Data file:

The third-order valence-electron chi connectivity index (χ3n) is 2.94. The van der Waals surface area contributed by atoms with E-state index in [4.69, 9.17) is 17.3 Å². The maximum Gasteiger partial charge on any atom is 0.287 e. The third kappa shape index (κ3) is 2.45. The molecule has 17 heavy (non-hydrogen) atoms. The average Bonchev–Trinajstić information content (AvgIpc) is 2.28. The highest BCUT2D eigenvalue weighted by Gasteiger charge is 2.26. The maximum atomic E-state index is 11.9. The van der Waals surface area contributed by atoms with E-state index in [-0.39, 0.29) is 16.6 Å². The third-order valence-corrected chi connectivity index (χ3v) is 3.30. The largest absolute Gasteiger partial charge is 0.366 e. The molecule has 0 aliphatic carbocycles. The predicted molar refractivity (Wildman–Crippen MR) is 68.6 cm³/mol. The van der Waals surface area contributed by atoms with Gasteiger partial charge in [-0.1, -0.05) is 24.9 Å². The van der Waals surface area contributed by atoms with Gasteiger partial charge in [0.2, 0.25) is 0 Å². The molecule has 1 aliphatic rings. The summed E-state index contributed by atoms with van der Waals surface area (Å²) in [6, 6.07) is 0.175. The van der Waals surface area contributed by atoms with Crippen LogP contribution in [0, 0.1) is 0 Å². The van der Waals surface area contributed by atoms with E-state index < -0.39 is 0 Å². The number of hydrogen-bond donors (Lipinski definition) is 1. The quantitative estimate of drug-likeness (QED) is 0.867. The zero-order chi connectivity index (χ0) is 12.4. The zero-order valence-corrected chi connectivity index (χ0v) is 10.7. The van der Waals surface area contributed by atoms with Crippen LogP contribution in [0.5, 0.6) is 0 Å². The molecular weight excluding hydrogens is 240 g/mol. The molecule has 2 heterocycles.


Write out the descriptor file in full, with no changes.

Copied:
The third-order valence-electron chi connectivity index (χ3n) is 2.94. The van der Waals surface area contributed by atoms with E-state index in [4.69, 9.17) is 17.3 Å². The maximum Gasteiger partial charge on any atom is 0.287 e. The third kappa shape index (κ3) is 2.45. The molecule has 17 heavy (non-hydrogen) atoms. The average Bonchev–Trinajstić information content (AvgIpc) is 2.28. The highest BCUT2D eigenvalue weighted by Gasteiger charge is 2.26. The maximum atomic E-state index is 11.9. The van der Waals surface area contributed by atoms with E-state index in [-0.39, 0.29) is 16.6 Å². The third-order valence-corrected chi connectivity index (χ3v) is 3.30. The largest absolute Gasteiger partial charge is 0.366 e. The molecule has 0 aliphatic carbocycles. The predicted molar refractivity (Wildman–Crippen MR) is 68.6 cm³/mol. The van der Waals surface area contributed by atoms with Gasteiger partial charge in [-0.1, -0.05) is 24.9 Å². The van der Waals surface area contributed by atoms with Gasteiger partial charge in [0.2, 0.25) is 0 Å². The molecule has 1 aliphatic rings. The summed E-state index contributed by atoms with van der Waals surface area (Å²) in [6, 6.07) is 0.175. The van der Waals surface area contributed by atoms with Crippen LogP contribution in [0, 0.1) is 0 Å². The van der Waals surface area contributed by atoms with E-state index < -0.39 is 0 Å². The number of hydrogen-bond donors (Lipinski definition) is 1. The quantitative estimate of drug-likeness (QED) is 0.867. The zero-order chi connectivity index (χ0) is 12.4. The zero-order valence-corrected chi connectivity index (χ0v) is 10.7. The van der Waals surface area contributed by atoms with Crippen LogP contribution in [0.5, 0.6) is 0 Å². The molecular weight excluding hydrogens is 240 g/mol. The molecule has 2 heterocycles.